Behold, his soul which is lifted up is not upright in him: but the just shall live by his faith.

Habakkuk 2:4

He now begins to explain where the Gentiles went wrong in relation to sin, and he shows that all are guilty before a holy God.

For the wrath of God is revealed from heaven against all ungodliness and unrighteousness of men, who hold the truth in unrighteousness; Because that which may be known of God is manifest in them; for God hath shewed it unto them.

Romans 1:18-19

Unbelievers “hold” the truth, but do not allow it to have any effect in their lives. Sadly, the areas where sinful man first went wrong are the areas where we go just as wrong today.

For this cause God gave them up unto vile affections: for even their women did change the natural use into that which is against nature: And likewise also the men, leaving the natural use of the woman, burned in their lust one toward another; men with men working that which is unseemly, and receiving in themselves that recompence of their error which was meet.

Romans 1:26-27

I believe the King James version, cited above, is the best translation of these verses, which clearly condemn homosexual acts, but there are many modern Bible scholars who are trying to prove from the New Testament that the original languages didn’t condemn homosexual behavior. However, even in today’s liberal and disbelieving climate, there are still scholars who believe that the Bible passages on this topic are even more clear and more graphic than most fundamentalists believe. From Robert Jewett’s 2007 Romans commentary, here is his version of Romans 1:26-27: “For this reason, God delivered them to the desires of their hearts for passions of dishonor, for their females exchanged the natural use for the unnatural, and likewise also the males, after they abandoned the natural use with females, were inflamed with their lust for one another, males who work up their shameful member in other males, and receive back for their deception the recompense that is tightness in themselves.”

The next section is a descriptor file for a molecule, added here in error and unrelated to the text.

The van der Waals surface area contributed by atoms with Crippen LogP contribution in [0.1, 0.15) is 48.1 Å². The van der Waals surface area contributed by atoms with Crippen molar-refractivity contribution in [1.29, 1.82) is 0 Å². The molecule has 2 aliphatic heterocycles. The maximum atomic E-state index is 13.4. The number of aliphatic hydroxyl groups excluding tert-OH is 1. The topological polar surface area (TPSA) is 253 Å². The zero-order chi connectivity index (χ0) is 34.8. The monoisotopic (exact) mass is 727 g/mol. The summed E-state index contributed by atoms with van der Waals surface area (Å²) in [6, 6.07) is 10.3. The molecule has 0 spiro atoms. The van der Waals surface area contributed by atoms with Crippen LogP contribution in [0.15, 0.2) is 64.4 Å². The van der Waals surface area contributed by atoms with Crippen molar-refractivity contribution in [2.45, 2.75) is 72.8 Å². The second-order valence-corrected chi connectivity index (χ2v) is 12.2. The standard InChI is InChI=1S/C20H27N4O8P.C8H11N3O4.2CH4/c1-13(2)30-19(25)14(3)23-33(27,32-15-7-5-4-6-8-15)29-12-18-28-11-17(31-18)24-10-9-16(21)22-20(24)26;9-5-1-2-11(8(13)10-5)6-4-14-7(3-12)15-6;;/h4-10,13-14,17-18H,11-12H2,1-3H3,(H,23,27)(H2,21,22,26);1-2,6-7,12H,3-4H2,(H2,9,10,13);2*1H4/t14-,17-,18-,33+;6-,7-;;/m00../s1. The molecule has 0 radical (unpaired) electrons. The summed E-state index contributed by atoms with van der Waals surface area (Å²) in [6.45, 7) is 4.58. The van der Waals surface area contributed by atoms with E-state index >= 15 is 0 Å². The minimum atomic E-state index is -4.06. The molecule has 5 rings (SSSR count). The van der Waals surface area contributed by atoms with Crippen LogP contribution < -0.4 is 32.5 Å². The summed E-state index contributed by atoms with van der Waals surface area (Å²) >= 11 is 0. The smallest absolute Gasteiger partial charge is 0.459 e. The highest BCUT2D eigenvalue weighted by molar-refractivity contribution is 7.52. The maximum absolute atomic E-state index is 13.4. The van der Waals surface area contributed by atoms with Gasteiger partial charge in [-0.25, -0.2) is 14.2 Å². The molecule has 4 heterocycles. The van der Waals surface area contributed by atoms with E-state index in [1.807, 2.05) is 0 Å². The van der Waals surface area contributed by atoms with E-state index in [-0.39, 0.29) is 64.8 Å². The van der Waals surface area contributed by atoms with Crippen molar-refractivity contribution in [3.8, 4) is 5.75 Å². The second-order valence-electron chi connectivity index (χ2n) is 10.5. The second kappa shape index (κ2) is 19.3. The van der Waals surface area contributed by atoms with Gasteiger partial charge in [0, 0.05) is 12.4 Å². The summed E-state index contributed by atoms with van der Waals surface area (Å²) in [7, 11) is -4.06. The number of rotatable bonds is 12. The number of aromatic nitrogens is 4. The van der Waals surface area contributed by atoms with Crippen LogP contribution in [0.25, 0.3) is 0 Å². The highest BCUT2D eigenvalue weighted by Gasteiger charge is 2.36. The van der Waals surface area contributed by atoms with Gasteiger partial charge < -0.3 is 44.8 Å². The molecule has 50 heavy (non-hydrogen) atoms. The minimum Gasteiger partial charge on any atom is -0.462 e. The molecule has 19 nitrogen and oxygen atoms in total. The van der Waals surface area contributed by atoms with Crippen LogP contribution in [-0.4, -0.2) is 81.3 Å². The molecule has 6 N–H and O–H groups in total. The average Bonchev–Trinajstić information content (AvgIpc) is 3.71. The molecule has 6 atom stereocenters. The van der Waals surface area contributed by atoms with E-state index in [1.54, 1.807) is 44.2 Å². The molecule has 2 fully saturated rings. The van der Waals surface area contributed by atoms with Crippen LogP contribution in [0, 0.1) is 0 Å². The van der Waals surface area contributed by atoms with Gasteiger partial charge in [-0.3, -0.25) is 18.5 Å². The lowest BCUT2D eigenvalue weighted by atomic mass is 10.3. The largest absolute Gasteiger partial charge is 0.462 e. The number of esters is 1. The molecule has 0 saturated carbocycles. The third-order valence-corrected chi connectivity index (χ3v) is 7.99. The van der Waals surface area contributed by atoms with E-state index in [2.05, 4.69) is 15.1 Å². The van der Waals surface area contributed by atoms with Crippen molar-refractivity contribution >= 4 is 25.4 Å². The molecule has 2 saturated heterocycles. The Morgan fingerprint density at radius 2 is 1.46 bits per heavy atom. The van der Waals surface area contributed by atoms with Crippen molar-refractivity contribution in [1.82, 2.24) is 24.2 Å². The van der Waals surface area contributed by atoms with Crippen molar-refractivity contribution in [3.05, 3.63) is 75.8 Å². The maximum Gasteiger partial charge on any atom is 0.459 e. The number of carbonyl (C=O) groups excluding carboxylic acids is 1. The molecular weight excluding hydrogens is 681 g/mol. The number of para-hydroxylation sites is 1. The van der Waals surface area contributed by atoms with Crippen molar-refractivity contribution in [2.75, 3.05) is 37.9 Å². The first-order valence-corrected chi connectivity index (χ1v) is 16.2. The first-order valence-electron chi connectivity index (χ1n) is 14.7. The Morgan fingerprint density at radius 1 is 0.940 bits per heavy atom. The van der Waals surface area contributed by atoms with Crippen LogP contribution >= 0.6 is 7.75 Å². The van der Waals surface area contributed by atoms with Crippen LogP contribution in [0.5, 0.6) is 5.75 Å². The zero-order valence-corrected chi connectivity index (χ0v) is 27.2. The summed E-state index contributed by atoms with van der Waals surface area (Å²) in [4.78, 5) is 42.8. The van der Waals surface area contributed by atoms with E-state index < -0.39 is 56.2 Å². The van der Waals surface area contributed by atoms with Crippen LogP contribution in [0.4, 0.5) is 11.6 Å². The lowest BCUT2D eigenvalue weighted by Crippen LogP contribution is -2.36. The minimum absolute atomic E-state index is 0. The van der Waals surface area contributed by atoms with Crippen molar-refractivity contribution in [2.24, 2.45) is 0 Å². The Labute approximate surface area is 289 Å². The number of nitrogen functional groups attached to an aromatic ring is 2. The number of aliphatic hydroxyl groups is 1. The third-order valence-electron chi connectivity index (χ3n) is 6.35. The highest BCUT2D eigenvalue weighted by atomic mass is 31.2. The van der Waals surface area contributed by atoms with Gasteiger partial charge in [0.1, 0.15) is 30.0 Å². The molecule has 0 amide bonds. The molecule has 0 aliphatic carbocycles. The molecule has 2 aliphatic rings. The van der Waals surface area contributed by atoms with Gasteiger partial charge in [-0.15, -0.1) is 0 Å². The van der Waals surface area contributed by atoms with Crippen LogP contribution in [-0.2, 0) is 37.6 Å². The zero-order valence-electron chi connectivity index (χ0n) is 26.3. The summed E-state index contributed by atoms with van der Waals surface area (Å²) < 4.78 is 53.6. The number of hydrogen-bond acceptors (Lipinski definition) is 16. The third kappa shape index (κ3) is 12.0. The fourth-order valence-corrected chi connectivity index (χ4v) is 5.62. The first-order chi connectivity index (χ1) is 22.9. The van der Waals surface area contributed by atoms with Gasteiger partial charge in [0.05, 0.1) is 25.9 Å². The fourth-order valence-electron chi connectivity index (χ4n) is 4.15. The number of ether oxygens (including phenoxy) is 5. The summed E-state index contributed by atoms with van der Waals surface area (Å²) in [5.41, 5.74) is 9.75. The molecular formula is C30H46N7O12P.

Without understanding, covenantbreakers, without natural affection, implacable, unmerciful:

Romans 1:31

The Holy Spirit through Paul is speaking of people whose affections, desire, love, and “knowledge” were so far from God that He gave them over to a reprobate mind.

And the LORD said, My spirit shall not always strive with man, for that he also is flesh: yet his days shall be an hundred and twenty years.

Genesis 6:3

A reprobate mind is what happens when God’s Spirit is so grieved that He no longer strives with someone. Let us pray for the unbelievers we know that their hearts would not be hardened.

Getting a Lot Out of the World

February 15, 2010 at 10:55 am | Posted in Biblical friendship, Genesis | 10 Comments
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In Genesis Chapter 12 God calls Abram.

Now the LORD had said unto Abram, Get thee out of thy country, and from thy kindred, and from thy father’s house, unto a land that I will shew thee:

Genesis 12:1

God tells Abram, “Vaya con Dios,” go with God. When you “go” with God, you leave behind the world. Attempts to bring a part of the world along with you will cause trouble. I have heard stories about missionaries who bring someone not called by God to go along on a mission trip, and they say it does not work out well.

Now the LORD had said unto Abram, Get thee out of thy country, and from thy kindred, and from thy father’s house, unto a land that I will shew thee:

Genesis 12:1, emphasis added

So Abram departed, as the LORD had spoken unto him; and Lot went with him: and Abram was seventy and five years old when he departed out of Haran.

Genesis 12:4, emphasis added

I wonder if Abram considered Lot’s coming with him as a training opportunity. If so, he learned the danger of disobedience even if your motives are right. Lot was Abram’s nephew, but consider what Jesus said about family.

If any man come to me, and hate not his father, and mother, and wife, and children, and brethren, and sisters, yea, and his own life also, he cannot be my disciple. And whosoever doth not bear his cross, and come after me, cannot be my disciple.

Luke 14:26-27

Abraham is considered to be the father of faith, but he did not pass every test of faith. When there was a famine in the land, Abraham went down into Egypt.

And there was a famine in the land: and Abram went down into Egypt to sojourn there; for the famine was grievous in the land.

Genesis 12:10, emphasis added

In Scripture, Egypt is a picture of the world – what we call “culture” or “society” – but which is really a system which operates apart from the will and the Word of God. When you go into the world, you are going “down” spiritually. We might say, in a sense, that this was when Abraham “put a Lot into the world.” Abraham had problems in Egypt, because, the Bible tells us, he was a friend of God. Egypt is where Lot learned to be a friend of the world. Abraham had trouble in the world because he was friend of God. Lot had trouble following God because he was a friend of the world. Friendship with the world is enmity with God.